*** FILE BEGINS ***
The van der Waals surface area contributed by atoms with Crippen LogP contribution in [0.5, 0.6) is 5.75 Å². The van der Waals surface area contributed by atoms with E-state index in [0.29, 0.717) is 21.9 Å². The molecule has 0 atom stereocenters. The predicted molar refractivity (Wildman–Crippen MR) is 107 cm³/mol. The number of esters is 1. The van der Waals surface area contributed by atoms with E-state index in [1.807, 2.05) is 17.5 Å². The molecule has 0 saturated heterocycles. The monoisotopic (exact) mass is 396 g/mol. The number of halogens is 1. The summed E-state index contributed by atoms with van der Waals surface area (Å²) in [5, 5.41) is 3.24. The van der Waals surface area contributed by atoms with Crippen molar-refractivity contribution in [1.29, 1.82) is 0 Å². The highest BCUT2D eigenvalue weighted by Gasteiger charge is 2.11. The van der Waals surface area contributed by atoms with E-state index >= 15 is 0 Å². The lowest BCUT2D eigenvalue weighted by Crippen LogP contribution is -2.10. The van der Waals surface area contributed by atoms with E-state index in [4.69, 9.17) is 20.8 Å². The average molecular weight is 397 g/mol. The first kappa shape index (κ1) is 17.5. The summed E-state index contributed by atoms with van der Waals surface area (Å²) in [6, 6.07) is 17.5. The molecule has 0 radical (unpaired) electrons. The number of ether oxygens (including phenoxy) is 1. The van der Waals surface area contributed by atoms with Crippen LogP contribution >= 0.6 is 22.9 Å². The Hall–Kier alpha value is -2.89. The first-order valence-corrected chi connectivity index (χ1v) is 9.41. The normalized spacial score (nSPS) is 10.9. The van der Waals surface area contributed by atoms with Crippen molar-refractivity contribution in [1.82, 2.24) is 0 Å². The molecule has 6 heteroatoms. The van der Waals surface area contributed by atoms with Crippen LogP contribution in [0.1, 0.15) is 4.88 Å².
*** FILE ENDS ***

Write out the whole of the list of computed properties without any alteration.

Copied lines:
The van der Waals surface area contributed by atoms with Crippen LogP contribution in [0.5, 0.6) is 5.75 Å². The van der Waals surface area contributed by atoms with E-state index in [0.29, 0.717) is 21.9 Å². The molecule has 0 atom stereocenters. The predicted molar refractivity (Wildman–Crippen MR) is 107 cm³/mol. The number of esters is 1. The van der Waals surface area contributed by atoms with E-state index in [1.807, 2.05) is 17.5 Å². The molecule has 0 saturated heterocycles. The monoisotopic (exact) mass is 396 g/mol. The number of halogens is 1. The summed E-state index contributed by atoms with van der Waals surface area (Å²) in [5, 5.41) is 3.24. The van der Waals surface area contributed by atoms with Crippen molar-refractivity contribution in [1.29, 1.82) is 0 Å². The highest BCUT2D eigenvalue weighted by Gasteiger charge is 2.11. The van der Waals surface area contributed by atoms with E-state index >= 15 is 0 Å². The lowest BCUT2D eigenvalue weighted by Crippen LogP contribution is -2.10. The van der Waals surface area contributed by atoms with E-state index in [4.69, 9.17) is 20.8 Å². The average molecular weight is 397 g/mol. The first kappa shape index (κ1) is 17.5. The summed E-state index contributed by atoms with van der Waals surface area (Å²) in [6, 6.07) is 17.5. The molecule has 0 radical (unpaired) electrons. The number of ether oxygens (including phenoxy) is 1. The van der Waals surface area contributed by atoms with Crippen LogP contribution >= 0.6 is 22.9 Å². The Hall–Kier alpha value is -2.89. The first-order valence-corrected chi connectivity index (χ1v) is 9.41. The normalized spacial score (nSPS) is 10.9. The van der Waals surface area contributed by atoms with Crippen molar-refractivity contribution in [1.82, 2.24) is 0 Å². The molecule has 6 heteroatoms. The van der Waals surface area contributed by atoms with Crippen LogP contribution in [0.1, 0.15) is 4.88 Å².